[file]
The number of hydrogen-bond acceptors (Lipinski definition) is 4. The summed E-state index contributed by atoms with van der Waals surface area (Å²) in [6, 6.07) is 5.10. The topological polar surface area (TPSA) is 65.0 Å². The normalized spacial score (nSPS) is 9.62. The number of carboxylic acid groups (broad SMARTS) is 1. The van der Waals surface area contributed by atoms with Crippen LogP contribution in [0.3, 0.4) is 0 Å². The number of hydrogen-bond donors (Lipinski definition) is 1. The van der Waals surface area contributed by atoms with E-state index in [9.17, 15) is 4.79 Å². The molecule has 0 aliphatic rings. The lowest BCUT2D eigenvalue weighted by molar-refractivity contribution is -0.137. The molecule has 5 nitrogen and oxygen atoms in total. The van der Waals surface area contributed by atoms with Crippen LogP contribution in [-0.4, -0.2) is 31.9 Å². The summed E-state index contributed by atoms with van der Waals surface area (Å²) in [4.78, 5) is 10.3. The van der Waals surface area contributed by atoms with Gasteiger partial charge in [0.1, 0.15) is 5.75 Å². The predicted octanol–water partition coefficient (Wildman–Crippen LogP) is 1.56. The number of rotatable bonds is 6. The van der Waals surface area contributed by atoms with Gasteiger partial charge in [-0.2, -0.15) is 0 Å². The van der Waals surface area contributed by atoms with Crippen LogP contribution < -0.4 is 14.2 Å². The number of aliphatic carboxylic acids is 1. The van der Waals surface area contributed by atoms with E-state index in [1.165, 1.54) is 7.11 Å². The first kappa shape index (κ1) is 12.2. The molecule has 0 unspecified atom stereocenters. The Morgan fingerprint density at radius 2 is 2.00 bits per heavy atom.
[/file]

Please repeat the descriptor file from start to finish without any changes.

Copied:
The number of hydrogen-bond acceptors (Lipinski definition) is 4. The summed E-state index contributed by atoms with van der Waals surface area (Å²) in [6, 6.07) is 5.10. The topological polar surface area (TPSA) is 65.0 Å². The normalized spacial score (nSPS) is 9.62. The number of carboxylic acid groups (broad SMARTS) is 1. The van der Waals surface area contributed by atoms with Crippen LogP contribution in [0.3, 0.4) is 0 Å². The number of hydrogen-bond donors (Lipinski definition) is 1. The van der Waals surface area contributed by atoms with E-state index in [9.17, 15) is 4.79 Å². The molecule has 0 aliphatic rings. The lowest BCUT2D eigenvalue weighted by molar-refractivity contribution is -0.137. The molecule has 5 nitrogen and oxygen atoms in total. The van der Waals surface area contributed by atoms with Crippen LogP contribution in [-0.4, -0.2) is 31.9 Å². The summed E-state index contributed by atoms with van der Waals surface area (Å²) in [4.78, 5) is 10.3. The van der Waals surface area contributed by atoms with Gasteiger partial charge in [0.1, 0.15) is 5.75 Å². The predicted octanol–water partition coefficient (Wildman–Crippen LogP) is 1.56. The number of rotatable bonds is 6. The van der Waals surface area contributed by atoms with Gasteiger partial charge in [-0.2, -0.15) is 0 Å². The van der Waals surface area contributed by atoms with Crippen LogP contribution < -0.4 is 14.2 Å². The number of aliphatic carboxylic acids is 1. The van der Waals surface area contributed by atoms with E-state index in [1.165, 1.54) is 7.11 Å². The first kappa shape index (κ1) is 12.2. The molecule has 0 unspecified atom stereocenters. The Morgan fingerprint density at radius 2 is 2.00 bits per heavy atom.